An 82-year-old male developed higher-level gait disorder on day 37 of treatment, 2 days after his dosage was doubled to sulfamethoxazole 320 mg-trimethoprim 1600 mg orally twice a day. During this time, the patient also had nocturnal delirium. Sulfamethoxazole-trimethoprim was discontinued on day 48 and the patient's gait returned to normal and his nocturnal delirium resolved by day 51.
Frequency not reported: Renal failure, interstitial nephritis, elevated BUN and serum creatinine, toxic nephrosis with oliguria and anuria, tubular necrosis, crystalluria, aggravation of renal disease, azotemia, hyperkalemic renal tubular acidosis, overestimations of normal creatinine values
Trimethoprim inhibits renal tubular creatinine secretion, which can result in a significant decrease in creatinine clearance. These changes appear to be completely reversible upon discontinuation of therapy. Sulfamethoxazole may cause sulfa crystalluria, especially during low urine output states.
Interstitial nephritis and tubular necrosis may be due to hypersensitivity.
The propylene glycol vehicle in intravenous sulfamethoxazole-trimethoprim and lorazepam has also been implicated in the development of acute tubular necrosis in a patient.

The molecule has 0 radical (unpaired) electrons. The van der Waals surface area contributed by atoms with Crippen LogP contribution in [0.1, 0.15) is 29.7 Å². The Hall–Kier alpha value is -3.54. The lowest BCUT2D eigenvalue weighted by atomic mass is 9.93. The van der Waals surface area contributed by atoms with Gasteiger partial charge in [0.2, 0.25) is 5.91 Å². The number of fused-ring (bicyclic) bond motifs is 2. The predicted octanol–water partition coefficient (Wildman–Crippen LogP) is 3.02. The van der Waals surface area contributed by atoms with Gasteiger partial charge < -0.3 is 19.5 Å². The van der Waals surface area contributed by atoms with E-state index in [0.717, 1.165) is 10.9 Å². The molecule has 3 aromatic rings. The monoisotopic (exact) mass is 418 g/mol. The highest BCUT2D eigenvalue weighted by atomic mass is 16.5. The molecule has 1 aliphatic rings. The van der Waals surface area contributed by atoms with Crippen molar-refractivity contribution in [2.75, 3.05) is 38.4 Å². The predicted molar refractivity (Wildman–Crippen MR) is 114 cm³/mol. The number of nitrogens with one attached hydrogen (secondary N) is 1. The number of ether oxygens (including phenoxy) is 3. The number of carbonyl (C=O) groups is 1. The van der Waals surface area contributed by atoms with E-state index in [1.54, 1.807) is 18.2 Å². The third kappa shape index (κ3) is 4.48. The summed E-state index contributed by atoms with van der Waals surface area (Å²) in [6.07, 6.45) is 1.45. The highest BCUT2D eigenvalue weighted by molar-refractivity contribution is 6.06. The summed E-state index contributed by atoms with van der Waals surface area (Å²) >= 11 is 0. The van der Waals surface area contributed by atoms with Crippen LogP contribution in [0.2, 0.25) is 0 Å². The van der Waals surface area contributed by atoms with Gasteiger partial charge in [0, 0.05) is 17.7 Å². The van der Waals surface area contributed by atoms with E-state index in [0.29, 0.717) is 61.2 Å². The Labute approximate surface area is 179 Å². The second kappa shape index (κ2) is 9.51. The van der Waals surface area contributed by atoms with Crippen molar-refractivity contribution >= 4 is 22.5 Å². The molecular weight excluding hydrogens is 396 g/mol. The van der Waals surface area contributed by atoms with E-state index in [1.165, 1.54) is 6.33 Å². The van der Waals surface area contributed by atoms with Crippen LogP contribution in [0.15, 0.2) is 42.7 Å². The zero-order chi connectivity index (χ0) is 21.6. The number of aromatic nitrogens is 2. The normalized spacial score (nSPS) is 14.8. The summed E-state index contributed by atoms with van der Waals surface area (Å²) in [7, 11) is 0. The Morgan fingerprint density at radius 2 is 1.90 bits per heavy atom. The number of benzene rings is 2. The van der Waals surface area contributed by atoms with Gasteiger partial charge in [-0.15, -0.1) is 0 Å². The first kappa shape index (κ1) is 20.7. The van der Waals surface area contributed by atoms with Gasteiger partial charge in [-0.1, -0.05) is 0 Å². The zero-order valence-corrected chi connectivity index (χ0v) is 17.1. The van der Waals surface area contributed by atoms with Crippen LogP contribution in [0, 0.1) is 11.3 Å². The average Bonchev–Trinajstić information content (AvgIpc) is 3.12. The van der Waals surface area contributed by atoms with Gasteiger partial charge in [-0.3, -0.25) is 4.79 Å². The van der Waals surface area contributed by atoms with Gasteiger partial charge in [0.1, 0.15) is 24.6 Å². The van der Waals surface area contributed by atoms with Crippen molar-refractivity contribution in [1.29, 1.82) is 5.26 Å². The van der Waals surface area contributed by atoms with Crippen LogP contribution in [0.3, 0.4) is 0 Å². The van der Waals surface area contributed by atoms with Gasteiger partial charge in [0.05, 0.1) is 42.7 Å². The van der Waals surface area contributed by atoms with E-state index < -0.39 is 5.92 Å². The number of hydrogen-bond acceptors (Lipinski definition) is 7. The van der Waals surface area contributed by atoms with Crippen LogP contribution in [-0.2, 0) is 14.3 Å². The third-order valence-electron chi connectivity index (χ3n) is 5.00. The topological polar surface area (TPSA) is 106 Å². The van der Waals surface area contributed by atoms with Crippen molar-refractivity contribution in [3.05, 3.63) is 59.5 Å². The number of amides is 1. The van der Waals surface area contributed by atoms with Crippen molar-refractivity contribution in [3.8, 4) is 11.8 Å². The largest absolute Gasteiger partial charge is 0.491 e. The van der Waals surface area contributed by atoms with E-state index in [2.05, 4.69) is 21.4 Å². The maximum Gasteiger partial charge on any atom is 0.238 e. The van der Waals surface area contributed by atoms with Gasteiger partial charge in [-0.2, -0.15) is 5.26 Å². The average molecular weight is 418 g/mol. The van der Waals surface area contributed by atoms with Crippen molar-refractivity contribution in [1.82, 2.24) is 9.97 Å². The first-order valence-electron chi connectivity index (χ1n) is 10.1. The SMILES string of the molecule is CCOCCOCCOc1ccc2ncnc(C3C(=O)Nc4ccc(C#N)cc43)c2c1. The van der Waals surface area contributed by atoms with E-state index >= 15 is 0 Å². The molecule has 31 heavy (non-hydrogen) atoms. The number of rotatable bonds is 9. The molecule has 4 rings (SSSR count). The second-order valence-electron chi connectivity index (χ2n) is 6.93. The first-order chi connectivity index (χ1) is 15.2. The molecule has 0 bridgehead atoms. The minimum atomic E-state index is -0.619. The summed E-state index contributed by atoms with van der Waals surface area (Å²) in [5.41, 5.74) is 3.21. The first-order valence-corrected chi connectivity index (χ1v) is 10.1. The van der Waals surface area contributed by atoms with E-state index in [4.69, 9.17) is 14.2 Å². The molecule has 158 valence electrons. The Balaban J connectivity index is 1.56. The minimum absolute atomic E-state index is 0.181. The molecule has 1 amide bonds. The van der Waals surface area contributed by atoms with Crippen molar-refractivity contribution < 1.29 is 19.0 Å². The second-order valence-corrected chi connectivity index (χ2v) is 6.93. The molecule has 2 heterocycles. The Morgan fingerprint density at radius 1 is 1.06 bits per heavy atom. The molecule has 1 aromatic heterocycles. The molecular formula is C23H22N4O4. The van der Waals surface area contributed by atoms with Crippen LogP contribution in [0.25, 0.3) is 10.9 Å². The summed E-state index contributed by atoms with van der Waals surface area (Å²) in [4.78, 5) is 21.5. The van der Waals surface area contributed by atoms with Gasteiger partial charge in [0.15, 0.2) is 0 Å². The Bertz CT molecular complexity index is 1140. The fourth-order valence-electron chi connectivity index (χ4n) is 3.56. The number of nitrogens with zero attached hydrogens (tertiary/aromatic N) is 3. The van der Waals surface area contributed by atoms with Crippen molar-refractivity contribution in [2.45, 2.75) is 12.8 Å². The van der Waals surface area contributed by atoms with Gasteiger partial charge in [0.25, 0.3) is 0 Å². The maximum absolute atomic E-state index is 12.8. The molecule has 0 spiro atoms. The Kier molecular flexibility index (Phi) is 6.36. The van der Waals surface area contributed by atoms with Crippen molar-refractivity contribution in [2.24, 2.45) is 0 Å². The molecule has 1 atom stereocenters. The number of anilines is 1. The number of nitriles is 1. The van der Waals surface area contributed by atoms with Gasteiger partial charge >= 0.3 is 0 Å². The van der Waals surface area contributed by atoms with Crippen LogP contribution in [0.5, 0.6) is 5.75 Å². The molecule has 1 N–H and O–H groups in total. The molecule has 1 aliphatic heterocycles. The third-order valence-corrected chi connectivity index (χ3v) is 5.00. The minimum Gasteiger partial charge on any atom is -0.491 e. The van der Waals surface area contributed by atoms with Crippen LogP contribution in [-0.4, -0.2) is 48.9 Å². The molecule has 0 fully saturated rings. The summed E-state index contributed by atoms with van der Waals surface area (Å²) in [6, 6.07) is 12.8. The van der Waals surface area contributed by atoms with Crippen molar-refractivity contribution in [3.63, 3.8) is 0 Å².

Hyperkalemia has occurred with both standard and high-dose therapy. Reported cases have resolved upon discontinuation of the drug, although a few have required treatment with sodium polystyrene sulfonate. Up to 20% of patients with AIDS who are given sulfamethoxazole-trimethoprim for Pneumocystis pneumonia develop mild hyperkalemia.
Sulfamethoxazole-trimethoprim may interfere with creatinine determinations by the Jaffe alkaline picrate assay, resulting in overestimations of normal values.
Cholestatic hepatitis associated with sulfamethoxazole-trimethoprim therapy may present with other signs of hypersensitivity, such as rash, fever, and eosinophilia. Biopsy findings in patients with sulfamethoxazole-trimethoprim-associated cholestatic hepatitis have included hepatic necrosis, hepatocyte degeneration, hepatic granuloma, centrilobular congestion, and inflammatory infiltrates.
A 34-year-old female developed pancreatitis and hepatitis after inadvertently receiving sulfamethoxazole-trimethoprim for treatment of a urinary tract infection several years after experiencing a previous episode of sulfamethoxazole-trimethoprim-associated hepatitis.